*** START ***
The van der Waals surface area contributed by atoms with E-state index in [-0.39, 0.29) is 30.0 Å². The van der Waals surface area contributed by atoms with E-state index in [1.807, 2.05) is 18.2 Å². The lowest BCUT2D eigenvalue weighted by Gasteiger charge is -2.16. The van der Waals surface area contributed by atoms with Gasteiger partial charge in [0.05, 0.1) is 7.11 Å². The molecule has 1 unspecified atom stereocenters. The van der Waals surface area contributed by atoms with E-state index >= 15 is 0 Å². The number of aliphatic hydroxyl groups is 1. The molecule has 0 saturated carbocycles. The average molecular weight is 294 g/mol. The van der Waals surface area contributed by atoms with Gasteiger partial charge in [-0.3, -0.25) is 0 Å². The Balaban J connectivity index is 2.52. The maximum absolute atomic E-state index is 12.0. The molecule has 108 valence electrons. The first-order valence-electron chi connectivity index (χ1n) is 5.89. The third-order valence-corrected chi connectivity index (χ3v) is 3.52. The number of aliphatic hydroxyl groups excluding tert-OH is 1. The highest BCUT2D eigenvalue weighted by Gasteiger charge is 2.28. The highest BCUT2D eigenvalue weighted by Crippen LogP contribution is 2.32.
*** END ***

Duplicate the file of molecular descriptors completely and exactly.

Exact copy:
The van der Waals surface area contributed by atoms with E-state index in [-0.39, 0.29) is 30.0 Å². The van der Waals surface area contributed by atoms with E-state index in [1.807, 2.05) is 18.2 Å². The lowest BCUT2D eigenvalue weighted by Gasteiger charge is -2.16. The van der Waals surface area contributed by atoms with Gasteiger partial charge in [0.05, 0.1) is 7.11 Å². The molecule has 1 unspecified atom stereocenters. The van der Waals surface area contributed by atoms with E-state index >= 15 is 0 Å². The number of aliphatic hydroxyl groups is 1. The molecule has 0 saturated carbocycles. The average molecular weight is 294 g/mol. The van der Waals surface area contributed by atoms with Gasteiger partial charge in [-0.3, -0.25) is 0 Å². The Balaban J connectivity index is 2.52. The maximum absolute atomic E-state index is 12.0. The molecule has 108 valence electrons. The first-order valence-electron chi connectivity index (χ1n) is 5.89. The third-order valence-corrected chi connectivity index (χ3v) is 3.52. The number of aliphatic hydroxyl groups excluding tert-OH is 1. The highest BCUT2D eigenvalue weighted by Gasteiger charge is 2.28. The highest BCUT2D eigenvalue weighted by Crippen LogP contribution is 2.32.